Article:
The smooth, elastic dough between your fingers as you knead. The excitement of seeing how much your bread has risen. The eager, nervous anticipation as you watch it cook. The lovely smell, drifting through your house. Most of all, the joy of a warm, delicious mouthful of bread that you know you made.
This recipe fulfills all of those fantasies. Plus, it came with the thrill of trying something new and succeeding! Now, if you've been hanging out here for a while, you'll know I'm a wee bit addicted to that thrill. I almost never choose to cook something I've made before- and if I do, I have to change it up a bit; fill it, flavour it, ice it! Making a focaccia had long been on my list of things to try- it came with all the joys of baking bread, but was just different enough to warrant calling it 'a new skill'.
In the school term I barely ever bake bread. All the things that make it so wonderful- proving and kneading and baking- take a long time and a long time is one thing I rarely have during the term. That's how focaccia kept getting ignored on my list of things to try and stayed there so very long. But in a way, that made baking this loaf all the more special.
Having said that, however, this recipe is so quick and easy that I think I might make it in the school term. Sunday morning I could make it and it'd be ready just in time for a warm, delicious lunch! This was possibly the quickest of all the focaccia recipes I saw, and although you need a while, proving and baking times leave plenty of time to do whatever else you need to.
I kept this loaf very simple because I'm intending to serve it with a beautiful Italian vegetable soup for dinner, but if you wanted to make it more elaborate to serve on it's own you could top it to your heart's desire! I'm intending to try a tomato (maybe even sundried?), olive and feta one for lunch at some point. Marinated eggplant or capsicum also seem like they'd suit, or maybe goats cheese if we were going to go all out extravagant? Oh the possibilities!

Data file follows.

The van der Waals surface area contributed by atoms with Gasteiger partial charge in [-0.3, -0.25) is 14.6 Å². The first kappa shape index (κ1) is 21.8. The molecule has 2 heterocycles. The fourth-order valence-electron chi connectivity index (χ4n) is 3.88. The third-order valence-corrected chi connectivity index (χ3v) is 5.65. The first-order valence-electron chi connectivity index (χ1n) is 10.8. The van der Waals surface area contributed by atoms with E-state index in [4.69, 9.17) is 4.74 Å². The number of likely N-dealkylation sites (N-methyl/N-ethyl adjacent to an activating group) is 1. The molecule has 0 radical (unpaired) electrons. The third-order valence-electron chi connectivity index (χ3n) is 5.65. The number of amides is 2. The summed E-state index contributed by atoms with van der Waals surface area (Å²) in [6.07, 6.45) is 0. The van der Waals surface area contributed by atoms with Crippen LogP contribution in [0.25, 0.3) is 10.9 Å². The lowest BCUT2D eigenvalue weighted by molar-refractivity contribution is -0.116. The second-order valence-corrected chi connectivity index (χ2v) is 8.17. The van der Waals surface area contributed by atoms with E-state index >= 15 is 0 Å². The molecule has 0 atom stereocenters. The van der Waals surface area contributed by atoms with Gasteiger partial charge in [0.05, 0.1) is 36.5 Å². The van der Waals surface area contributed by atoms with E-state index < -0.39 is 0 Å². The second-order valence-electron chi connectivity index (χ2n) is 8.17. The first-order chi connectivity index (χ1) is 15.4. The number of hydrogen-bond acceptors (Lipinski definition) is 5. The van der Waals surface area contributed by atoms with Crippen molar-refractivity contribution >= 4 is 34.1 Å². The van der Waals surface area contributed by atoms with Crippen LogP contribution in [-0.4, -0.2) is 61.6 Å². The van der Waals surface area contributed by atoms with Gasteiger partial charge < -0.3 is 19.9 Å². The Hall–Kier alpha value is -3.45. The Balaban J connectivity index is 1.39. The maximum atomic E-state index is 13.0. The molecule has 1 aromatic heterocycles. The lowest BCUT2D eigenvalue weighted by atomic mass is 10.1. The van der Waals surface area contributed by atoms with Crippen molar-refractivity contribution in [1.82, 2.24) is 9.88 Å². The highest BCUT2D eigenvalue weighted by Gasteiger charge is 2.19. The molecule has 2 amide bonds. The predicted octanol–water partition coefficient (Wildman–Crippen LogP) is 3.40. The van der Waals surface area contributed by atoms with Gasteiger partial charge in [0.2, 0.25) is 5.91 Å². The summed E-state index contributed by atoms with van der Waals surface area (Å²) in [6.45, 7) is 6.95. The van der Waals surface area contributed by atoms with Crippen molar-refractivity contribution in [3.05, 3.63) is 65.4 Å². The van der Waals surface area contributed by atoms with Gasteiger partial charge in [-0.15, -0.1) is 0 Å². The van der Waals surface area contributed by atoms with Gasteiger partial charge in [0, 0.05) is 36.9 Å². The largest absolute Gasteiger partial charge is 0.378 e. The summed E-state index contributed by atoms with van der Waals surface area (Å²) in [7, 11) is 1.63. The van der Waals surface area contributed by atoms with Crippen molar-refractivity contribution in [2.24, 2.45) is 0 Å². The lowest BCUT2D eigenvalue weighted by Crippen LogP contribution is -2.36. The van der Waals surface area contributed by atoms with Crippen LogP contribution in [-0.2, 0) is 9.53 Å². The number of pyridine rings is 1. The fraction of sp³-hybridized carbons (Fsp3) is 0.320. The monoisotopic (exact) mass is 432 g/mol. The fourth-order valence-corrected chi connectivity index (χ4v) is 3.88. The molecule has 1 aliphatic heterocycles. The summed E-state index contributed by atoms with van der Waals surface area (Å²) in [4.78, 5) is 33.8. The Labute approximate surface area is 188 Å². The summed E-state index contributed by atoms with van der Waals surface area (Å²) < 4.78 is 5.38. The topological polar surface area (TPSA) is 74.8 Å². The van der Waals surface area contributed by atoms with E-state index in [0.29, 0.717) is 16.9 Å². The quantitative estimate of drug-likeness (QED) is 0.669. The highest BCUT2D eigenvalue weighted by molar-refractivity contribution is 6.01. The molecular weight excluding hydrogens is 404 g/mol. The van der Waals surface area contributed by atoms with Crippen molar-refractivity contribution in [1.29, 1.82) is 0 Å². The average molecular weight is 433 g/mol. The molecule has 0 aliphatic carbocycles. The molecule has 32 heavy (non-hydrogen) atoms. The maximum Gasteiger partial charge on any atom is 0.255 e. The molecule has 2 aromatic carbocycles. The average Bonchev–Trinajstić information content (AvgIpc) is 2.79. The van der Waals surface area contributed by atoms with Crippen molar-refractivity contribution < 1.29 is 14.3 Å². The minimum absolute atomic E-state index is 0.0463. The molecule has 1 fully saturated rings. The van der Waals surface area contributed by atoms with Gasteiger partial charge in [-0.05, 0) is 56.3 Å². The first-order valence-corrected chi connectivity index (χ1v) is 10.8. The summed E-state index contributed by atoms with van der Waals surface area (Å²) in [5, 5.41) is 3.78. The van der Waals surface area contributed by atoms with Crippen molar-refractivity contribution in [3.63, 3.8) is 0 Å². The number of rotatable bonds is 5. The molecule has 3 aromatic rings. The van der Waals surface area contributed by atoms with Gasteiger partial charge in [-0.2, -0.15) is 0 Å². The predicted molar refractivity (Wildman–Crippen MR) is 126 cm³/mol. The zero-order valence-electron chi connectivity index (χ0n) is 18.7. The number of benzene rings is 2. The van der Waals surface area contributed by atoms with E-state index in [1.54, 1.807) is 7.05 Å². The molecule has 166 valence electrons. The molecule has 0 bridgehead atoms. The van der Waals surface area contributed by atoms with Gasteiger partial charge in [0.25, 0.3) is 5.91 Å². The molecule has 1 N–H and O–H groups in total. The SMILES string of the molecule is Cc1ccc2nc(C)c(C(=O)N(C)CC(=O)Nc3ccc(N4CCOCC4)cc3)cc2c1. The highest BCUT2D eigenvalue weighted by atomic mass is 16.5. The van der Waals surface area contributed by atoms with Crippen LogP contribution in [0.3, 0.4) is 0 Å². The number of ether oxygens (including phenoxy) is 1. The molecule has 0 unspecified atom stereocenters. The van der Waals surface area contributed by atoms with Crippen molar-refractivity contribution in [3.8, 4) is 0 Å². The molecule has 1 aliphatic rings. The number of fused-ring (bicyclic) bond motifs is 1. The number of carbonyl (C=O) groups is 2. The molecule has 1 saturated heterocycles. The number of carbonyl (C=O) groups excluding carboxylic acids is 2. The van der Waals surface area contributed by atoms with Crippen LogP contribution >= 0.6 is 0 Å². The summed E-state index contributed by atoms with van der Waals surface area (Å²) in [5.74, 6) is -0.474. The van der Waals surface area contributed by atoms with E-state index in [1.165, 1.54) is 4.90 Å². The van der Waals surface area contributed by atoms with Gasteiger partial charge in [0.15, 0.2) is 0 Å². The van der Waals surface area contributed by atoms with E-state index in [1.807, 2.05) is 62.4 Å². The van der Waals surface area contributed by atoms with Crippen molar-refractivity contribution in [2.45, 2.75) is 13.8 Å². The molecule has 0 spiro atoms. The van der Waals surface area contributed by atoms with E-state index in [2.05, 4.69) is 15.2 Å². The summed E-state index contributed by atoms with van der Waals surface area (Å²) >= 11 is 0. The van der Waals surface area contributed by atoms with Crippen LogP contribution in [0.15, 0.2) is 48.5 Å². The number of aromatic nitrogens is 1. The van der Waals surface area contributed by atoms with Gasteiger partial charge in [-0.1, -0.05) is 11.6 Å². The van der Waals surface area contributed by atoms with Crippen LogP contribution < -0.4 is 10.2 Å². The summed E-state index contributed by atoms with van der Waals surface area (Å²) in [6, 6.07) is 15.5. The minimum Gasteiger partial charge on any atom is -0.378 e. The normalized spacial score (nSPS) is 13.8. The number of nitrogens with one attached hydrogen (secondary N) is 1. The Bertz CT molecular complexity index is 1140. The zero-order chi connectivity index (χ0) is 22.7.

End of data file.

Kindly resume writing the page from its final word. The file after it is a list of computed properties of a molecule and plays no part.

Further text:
Garlic, Rosemary and Sea Salt Focaccia
- 310ml (1 1/4 cups) warm water
- 2 tsp (7g/1 sachet) dried yeast
- 2 tsp caster sugar
- 3 1/2 tbs olive oil
- 450g (3 cups) plain flour
- 2 tsp sea salt flakes
- 1 1/2 tbs fresh rosemary leaves
- 2 tsp garlic, crushed*
- Combine the water, yeast, sugar and 2 tablespoons of oil in a small bowl. Set aside in a warm, draught-free place for 5 minutes or until frothy.
- Place flour and half of the sea salt in a bowl. Make a well in the centre and pour in yeast mixture. Use a wooden spoon to stir until combined, then use your hands to bring the dough together in the bowl.
- Turn onto a lightly floured surface and knead for 10 minutes or until smooth and elastic. Brush a bowl with oil to grease. Place dough in bowl and cover with plastic wrap or a damp tea towel. Set aside in a warm, draught-free place for 45 minutes or until doubled in size.
- Preheat oven to 200°C. Brush a 20 x 30cm Swiss roll pan with 2 teaspoons of remaining oil. Punch down centre of the dough with your fist. Turn onto a lightly floured surface and knead for 2 minutes or until dough is elastic and has returned to original size. Press into the prepared pan. Cover with a damp tea towel and set aside in a warm, draught-free place to prove for 20 minutes or until doubled in height. Use your finger to press dimples into the dough. Brush with remaining oil and sprinkle over rosemary, garlic and remaining salt.
- Bake in oven for 25-30 minutes or until golden and focaccia sounds hollow when tapped on base. Serve warm or at room temperature.
Mia :)*I actually used dried minced garlic, because we *gasp* only have one clove of garlic in the whole house! If you would prefer to use dried, it worked out well, but otherwise I imagine fresh would be even yummier!